Pandemic fails to stifle digital transformation
This year has been all about Covid-19 and its effects on how companies, industries and societies interact. In Ireland we have seen hospitality and retail take the brunt of the commercial damage, while initial national solidarity during the first total lockdown has wavered with the arrival of a more nuanced tiered system. The tech sector, however, seems to be largely immune to such effects, indeed many IT professionals have reported increased productivity and a faster-than-expected pace of change. The new work from home culture has created unprecedented demand for digital services, accelerated digital transformation projects and even made employees more satisfied with their jobs.
TechBeat in association with Expleo compiled the Business Transformation Index 2021 to assess the state of the economy, the willingness to adapt to the new normal of remote and hybrid working and the role of new technologies in delivering them.
Almost 200 respondents from fields as diverse as banking, retail and the non-profit sector shared their experiences.
Covid-19 struck the economy hard, but our respondents reported a general satisfaction with how management has been handling the crisis. Almost three-quarters (73%) said their companies were more likely to approve new IT strategies and innovations as a result of the pandemic. There was almost unanimous support for managements’ ability to weather the pandemic, with 87% believing their leadership had the requisite skills not just to survive but succeed post-Covid.
General satisfaction was also expressed in minority opinions. An amazing 40% said their businesses were launching new products, and 42% said significant changes to business plans were being made.
“As enterprises around the island of Ireland confront the myriad of challenges associated with the pandemic, there is one obvious truth: business resilience knows no bounds,” says Phil Codd, managing director for Ireland of Expleo.
“The Covid-19 pandemic crisis has put an immense strain on enterprises globally, underlining the need for decisive action, cool heads, and big-picture thinking. Business leaders have stepped up to the plate, and trust is strong in their ability to weather the storm and emerge from the pandemic on more assured footing.”
If there is a single take home message from the pandemic, it’s that work can be done at home over the long term without loss of productivity. Our second unanimous result showed that 89% of respondents said their productivity had either stayed the same or improved while working from home for a protracted period. As multinationals like Twitter offer staff the opportunity to work from home entirely, and others like Salesforce, Google and Facebook begin formulating return to work roadmaps aiming for the second half of 2021, our respondents expressed confidence in their ability over the long term to maintain their discipline.
“Our research illustrates that worker productivity has endured, and even improved in the remote working era,” says Codd. “Only 11% of respondents said productivity had declined due to remote working. It is particularly encouraging to see that workers are highly engaged in their work and adapting well to remote working arrangements. While worker productivity is relatively easy to gauge, statuses on camaraderie and company culture are much more difficult to ascertain. More than half (53%) of respondents expressed concern that long-term remote working has or will negatively impact their team or organisation’s camaraderie. As remote working becomes firmly embedded in the ‘next normal’, steps will need to be taken to ensure attention is paid to maintaining and restoring company culture and camaraderie.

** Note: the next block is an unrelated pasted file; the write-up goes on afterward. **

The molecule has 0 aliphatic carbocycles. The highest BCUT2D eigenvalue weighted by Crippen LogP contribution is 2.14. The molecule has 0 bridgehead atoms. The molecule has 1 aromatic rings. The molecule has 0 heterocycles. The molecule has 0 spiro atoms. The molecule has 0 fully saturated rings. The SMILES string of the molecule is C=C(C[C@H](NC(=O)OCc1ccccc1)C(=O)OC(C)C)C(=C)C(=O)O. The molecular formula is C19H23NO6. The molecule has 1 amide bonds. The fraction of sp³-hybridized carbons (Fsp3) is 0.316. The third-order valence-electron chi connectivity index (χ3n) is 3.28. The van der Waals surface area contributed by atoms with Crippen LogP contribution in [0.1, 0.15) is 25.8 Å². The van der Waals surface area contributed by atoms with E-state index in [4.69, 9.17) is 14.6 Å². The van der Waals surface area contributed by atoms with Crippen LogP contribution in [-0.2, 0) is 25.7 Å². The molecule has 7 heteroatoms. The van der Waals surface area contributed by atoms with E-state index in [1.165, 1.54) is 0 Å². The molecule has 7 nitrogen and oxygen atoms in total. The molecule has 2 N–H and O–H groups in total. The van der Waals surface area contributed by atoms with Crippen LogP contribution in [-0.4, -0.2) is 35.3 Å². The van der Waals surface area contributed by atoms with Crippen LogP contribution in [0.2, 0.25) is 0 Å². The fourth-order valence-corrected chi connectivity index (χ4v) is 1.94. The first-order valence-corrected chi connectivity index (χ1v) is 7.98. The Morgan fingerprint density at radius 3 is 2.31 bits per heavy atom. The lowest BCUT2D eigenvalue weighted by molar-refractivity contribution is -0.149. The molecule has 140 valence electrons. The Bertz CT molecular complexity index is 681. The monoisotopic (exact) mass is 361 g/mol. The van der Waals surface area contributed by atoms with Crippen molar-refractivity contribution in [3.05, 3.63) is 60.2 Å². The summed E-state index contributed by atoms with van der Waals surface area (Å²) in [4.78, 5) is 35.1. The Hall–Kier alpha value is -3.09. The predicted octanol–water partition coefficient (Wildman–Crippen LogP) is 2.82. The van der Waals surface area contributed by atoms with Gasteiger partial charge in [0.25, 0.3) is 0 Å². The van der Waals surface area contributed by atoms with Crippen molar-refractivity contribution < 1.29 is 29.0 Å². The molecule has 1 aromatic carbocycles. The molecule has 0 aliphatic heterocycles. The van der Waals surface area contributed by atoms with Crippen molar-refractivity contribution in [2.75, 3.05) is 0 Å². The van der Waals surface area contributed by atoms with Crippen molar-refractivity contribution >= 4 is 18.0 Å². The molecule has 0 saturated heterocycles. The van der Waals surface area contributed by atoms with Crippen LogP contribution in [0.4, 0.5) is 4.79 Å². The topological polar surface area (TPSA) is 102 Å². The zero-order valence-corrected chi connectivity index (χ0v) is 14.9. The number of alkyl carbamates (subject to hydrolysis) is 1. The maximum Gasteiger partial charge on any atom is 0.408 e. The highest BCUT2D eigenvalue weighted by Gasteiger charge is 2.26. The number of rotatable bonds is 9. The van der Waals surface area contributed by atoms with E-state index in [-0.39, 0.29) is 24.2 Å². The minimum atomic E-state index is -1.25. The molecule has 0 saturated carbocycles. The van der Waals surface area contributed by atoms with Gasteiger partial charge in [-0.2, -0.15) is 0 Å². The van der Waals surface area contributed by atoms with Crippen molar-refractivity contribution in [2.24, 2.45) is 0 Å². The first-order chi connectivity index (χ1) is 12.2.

“Our research points to a concerted effort being taken to address staff and IT shortages where relevant. Investment across these key areas will be critical as businesses enter into 2021, particularly as companies digitise key processes pertaining to the onboarding and training of staff. Readying for this inevitable pivot, 68% plan to increase investment in digital skills training.”
According to the Business Transformation Index, there is an acceptance that companies will not survive in the absence of coherent digital transformation efforts. Almost half of respondents (48%) said the pandemic had increased the speed of their companies’ efforts, while 14% said efforts had halted or been significantly slowed.
“The findings… illustrate how passivity around digital transformation is very much viewed as an existential threat for enterprises,” says Codd.
“Acknowledging this trend, businesses are pouring time and resources into futureproofing their operations with innovative solutions – contributing to the overall expedition of digital transformation across the board.”
Finally is the role of new technology in maintaining business continuity. Some 40% of respondents said their company was automating more processes because of the pandemic. Almost two-thirds (64%) were already using machine learning or artificial intelligence to do so. In answer to a follow-up question, a further 66% said they planned to increase their investment in AI.
“Innovative new tools can greatly complement the ingenuity and creativity of staff. Specifically, the new strands of focus for digital-first enterprises are automation, machine learning, artificial Intelligence,” says Codd. “The Business Transformation Index 2021 forecasts a notable spike in the level of spending across these areas post-Covid, with 66% planning to increase investment in automation. According to respondents, the biggest impacts automation will have on organisations in the next three years are: help employees to focus on business-critical tasks (60%), speed up processes (69%), reduce costs (63%).”